Tuesday, 02 September 2014 18:24

What Are Godís Instructions for Marriage?

Written by  Nancy W. Thomas, M.A., N.C.C., C.C.M.H.C., L.P.C.
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Dr. Emerson Eggerichs is known for his work with helping couples find happiness in marriage through Paul’s simple instructions. He shares how frustrated he had become counseling couples until he was struck by two words found in Ephesians 5: love and respect.  Suddenly, the words in this familiar Bible verse transformed his marriage counseling ministry.  Since then, he has found that by embracing these Biblical instructions, marriages are changed from chaotic to calm or from feeling shaky to stable.  What exactly does Ephesians 5:33 say?   “However, each one of you also must love his wife as he loves himself, and the wife must respect her husband.”  Is it really that simple?


Christ wants us to relate with unconditional love and respect.  However, in Eggerichs’ research, he found that during times of conflict in marriage, 83% of men said that they feel disrespected and 72% of women feel unloved. Eggerichs states, “Unconditional respect is as powerful for him as unconditional love is for her.” 


Is your behavior respectable and lovable?  Are you sacrificial in your marriage?  Although your spouse may be difficult, we are responsible for our reactions toward them. Even though we may be hurt, disappointed, angry, or frustrated, we always have a choice to respond honorably with love and respect rather than toxic contempt.


Paul’s instructions for Christian households in Ephesians 5 explain that spouses should have a conciliatory attitude toward their beloved in Christian marriages.  Mutual submission is reciprocal, associated with the filling of the Spirit, and part of Christian love. 


Ephesians 5: 21-25, 28, 33:

21 Submit to one another out of reverence for Christ. 22 Wives, submit yourselves to your own husbands as you do to the Lord. 23 For the husband is the head of the wife as Christ is the head of the church, his body, of which he is the Savior. 24 Now as the church submits to Christ, so also wives should submit to their husbands in everything.

25 Husbands, love your wives, just as Christ loved the church and gave himself up for her…. 28 In this same way, husbands ought to love their wives as their own bodies. He who loves his wife loves himself…. 33 However, each one of you also must love his wife as he loves himself, and the wife must respect her husband. (NIV)



Much like Christ’s sacrificial love for the Church, husbands are called to devote themselves to the welfare of their wives, even above their own.  The act of total sacrifice by husbands for their beloved is an extreme and courageous expression of devotion and actually more than wives are called upon to make.  Sacrificial love and respect are the lifeblood of marriage.  Women are called to respect their husbands as they respect Christ, but when they are sacrificially and unconditionally loved as Christ loved the Church, they honor and respect their husbands more readily.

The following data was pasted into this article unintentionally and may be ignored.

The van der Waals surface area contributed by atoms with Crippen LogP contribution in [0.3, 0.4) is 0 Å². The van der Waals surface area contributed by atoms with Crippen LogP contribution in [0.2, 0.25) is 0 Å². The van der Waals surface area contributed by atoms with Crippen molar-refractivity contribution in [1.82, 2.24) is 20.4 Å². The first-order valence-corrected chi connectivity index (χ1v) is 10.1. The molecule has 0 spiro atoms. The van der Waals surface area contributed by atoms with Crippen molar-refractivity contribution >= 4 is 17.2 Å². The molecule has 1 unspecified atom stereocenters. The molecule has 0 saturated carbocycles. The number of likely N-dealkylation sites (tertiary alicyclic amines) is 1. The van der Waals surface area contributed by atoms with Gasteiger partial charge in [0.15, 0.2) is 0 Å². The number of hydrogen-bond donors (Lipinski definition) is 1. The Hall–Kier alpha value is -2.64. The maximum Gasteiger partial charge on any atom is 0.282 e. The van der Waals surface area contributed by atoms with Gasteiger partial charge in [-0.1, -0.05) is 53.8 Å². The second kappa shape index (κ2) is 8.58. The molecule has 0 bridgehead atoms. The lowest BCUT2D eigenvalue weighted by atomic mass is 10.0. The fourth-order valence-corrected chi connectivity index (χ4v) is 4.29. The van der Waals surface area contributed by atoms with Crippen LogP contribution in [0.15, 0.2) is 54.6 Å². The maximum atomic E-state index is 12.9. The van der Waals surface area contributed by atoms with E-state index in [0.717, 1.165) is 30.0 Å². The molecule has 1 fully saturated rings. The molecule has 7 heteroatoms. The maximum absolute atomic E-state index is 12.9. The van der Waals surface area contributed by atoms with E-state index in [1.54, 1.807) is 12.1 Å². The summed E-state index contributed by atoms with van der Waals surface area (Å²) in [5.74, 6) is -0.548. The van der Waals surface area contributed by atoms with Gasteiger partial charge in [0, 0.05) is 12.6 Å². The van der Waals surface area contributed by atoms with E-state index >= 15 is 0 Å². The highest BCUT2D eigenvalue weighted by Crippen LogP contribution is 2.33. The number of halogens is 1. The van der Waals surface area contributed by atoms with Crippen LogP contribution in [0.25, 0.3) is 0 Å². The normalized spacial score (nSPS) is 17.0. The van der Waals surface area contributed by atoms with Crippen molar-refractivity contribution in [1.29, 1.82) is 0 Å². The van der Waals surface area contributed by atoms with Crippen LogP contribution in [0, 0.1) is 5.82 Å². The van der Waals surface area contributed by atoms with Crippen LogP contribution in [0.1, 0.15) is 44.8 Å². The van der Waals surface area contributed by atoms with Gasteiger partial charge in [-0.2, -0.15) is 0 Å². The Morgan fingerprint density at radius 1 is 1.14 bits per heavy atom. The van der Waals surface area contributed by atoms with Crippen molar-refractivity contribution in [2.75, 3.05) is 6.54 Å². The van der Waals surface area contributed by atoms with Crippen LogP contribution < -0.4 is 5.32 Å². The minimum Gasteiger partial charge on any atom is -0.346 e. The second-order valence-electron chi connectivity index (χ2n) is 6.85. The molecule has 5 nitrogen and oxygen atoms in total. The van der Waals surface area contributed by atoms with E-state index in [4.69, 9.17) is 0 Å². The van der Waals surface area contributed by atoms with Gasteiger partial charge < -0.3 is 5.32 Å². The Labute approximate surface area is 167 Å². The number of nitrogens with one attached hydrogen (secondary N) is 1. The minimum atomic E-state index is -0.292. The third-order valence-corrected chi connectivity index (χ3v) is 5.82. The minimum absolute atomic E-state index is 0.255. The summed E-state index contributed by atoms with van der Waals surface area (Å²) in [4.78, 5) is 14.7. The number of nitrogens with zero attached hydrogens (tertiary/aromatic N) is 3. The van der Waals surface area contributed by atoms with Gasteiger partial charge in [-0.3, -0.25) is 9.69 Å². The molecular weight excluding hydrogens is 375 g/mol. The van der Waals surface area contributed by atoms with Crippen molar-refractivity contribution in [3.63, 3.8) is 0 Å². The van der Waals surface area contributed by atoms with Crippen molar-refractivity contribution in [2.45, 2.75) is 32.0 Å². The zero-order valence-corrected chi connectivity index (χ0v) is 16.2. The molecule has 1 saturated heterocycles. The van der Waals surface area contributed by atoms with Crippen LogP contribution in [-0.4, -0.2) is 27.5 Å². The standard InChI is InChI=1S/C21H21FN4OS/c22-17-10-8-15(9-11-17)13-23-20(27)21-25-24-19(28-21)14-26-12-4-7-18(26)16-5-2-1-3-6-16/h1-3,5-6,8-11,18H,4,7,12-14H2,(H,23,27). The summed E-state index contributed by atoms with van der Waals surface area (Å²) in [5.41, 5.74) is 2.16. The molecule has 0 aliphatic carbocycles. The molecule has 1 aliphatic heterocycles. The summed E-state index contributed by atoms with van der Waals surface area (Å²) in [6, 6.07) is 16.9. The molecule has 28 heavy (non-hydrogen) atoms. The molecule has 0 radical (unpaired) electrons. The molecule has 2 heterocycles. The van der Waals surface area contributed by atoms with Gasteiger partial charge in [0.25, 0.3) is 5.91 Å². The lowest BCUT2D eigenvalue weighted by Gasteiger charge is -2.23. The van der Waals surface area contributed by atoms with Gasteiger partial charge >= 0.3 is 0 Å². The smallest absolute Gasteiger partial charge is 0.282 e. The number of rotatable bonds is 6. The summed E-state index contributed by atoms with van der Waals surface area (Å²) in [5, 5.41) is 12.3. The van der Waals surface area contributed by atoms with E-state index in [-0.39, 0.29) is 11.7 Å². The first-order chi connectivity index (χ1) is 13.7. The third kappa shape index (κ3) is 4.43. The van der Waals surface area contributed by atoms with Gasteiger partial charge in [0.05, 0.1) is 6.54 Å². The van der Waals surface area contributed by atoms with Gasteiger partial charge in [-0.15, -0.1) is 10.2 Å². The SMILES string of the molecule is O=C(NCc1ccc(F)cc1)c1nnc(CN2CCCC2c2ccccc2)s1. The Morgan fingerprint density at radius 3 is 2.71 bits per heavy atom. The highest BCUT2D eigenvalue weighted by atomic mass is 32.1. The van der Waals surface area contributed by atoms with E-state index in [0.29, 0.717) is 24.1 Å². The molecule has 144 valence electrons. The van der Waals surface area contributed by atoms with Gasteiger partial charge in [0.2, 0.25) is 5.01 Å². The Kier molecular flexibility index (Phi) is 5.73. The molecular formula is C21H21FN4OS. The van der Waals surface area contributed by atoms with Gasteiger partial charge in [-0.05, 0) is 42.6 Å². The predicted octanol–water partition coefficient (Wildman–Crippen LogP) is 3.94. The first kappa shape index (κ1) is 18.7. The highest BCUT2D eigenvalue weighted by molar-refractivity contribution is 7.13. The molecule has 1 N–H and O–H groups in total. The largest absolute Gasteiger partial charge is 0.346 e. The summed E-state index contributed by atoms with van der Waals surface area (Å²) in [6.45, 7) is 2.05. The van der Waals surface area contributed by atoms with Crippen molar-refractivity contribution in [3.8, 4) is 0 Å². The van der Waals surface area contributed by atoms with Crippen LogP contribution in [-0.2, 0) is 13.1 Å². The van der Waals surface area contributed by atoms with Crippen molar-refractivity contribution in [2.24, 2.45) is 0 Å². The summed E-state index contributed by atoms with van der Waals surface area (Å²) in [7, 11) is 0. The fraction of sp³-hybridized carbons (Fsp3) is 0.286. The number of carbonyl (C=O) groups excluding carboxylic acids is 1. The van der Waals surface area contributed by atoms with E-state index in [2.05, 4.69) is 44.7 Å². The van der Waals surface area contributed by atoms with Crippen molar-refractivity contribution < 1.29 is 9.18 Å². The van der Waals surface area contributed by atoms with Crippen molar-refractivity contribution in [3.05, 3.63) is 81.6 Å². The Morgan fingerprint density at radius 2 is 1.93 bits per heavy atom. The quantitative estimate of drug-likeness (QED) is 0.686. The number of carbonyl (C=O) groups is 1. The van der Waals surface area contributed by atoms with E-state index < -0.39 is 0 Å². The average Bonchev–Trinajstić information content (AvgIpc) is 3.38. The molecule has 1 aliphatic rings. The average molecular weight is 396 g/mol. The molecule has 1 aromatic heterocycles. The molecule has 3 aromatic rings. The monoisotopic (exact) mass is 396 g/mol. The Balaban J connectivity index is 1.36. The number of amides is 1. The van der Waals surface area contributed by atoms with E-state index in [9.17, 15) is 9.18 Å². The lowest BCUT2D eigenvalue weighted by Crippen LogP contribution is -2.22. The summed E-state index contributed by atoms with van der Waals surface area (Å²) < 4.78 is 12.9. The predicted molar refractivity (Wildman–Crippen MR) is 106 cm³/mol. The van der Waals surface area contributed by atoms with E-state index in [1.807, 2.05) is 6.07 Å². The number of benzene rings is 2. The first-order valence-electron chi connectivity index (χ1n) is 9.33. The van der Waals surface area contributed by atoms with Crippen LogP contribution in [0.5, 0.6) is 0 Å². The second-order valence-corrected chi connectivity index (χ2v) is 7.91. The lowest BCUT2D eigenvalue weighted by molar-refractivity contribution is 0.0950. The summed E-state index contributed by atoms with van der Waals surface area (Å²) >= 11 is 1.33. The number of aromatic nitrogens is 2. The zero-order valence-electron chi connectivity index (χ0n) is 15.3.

In the Ephesians translation in The Message, Paul calls us to be “courteously reverent to one another.”  Paul asks wives to “understand and support your husbands” and for husbands to provide leadership “not by domineering but by cherishing” in “a love marked by giving, not getting.”


Paul wrote about the expectations of Christians in Colossians Chapter 3 and instructs husbands and wives immediately after discussing Christian behavior as a whole.  The NIV translation instructs husbands to “love your wives and do not be harsh with them.”


Peter writes in 1 Peter 3, that married Christians should be considerate, respecting and honoring one another and treating each other as equals.  In reference to the term “lack some of your advantages,” Peter is most likely referring to women as having less physical strength rather than lacking strength of character, moral stamina or mental capacity as sometimes misinterpreted.  Salvation is offered equally to women. Other translations use the term “weaker partner” or the “weaker sex.” Peter commands Christians, without exception, to be agreeable, sympathetic, loving, compassionate and humble without retaliation or sarcasm.  Married spouses should do no less.



1 Peter 3:7-12: 7 The same goes for you husbands: Be good husbands to your wives. Honor them, delight in them. As women they lack some of your advantages. But in the new life of God’s grace, you’re equals. Treat your wives, then, as equals so your prayers don’t run aground. 8-12 Summing up: Be agreeable, be sympathetic, be loving, be compassionate, be humble. That goes for all of you, no exceptions. No retaliation. No sharp-tongued sarcasm. Instead, bless—that’s your job, to bless. You’ll be a blessing and also get a blessing. (MSG)



Therefore, honoring Christ by sacrificially loving and respecting one another will enrich your marriage, your spouse will be blessed and you in turn will be blessed.  In the marriages where I have seen these Biblical principles practiced, marriages and families have been restored and sustained.  Perhaps praying for the ability to sacrificially love and respect your spouse would enrich your marriage.




Last modified on Sunday, 14 September 2014 18:27
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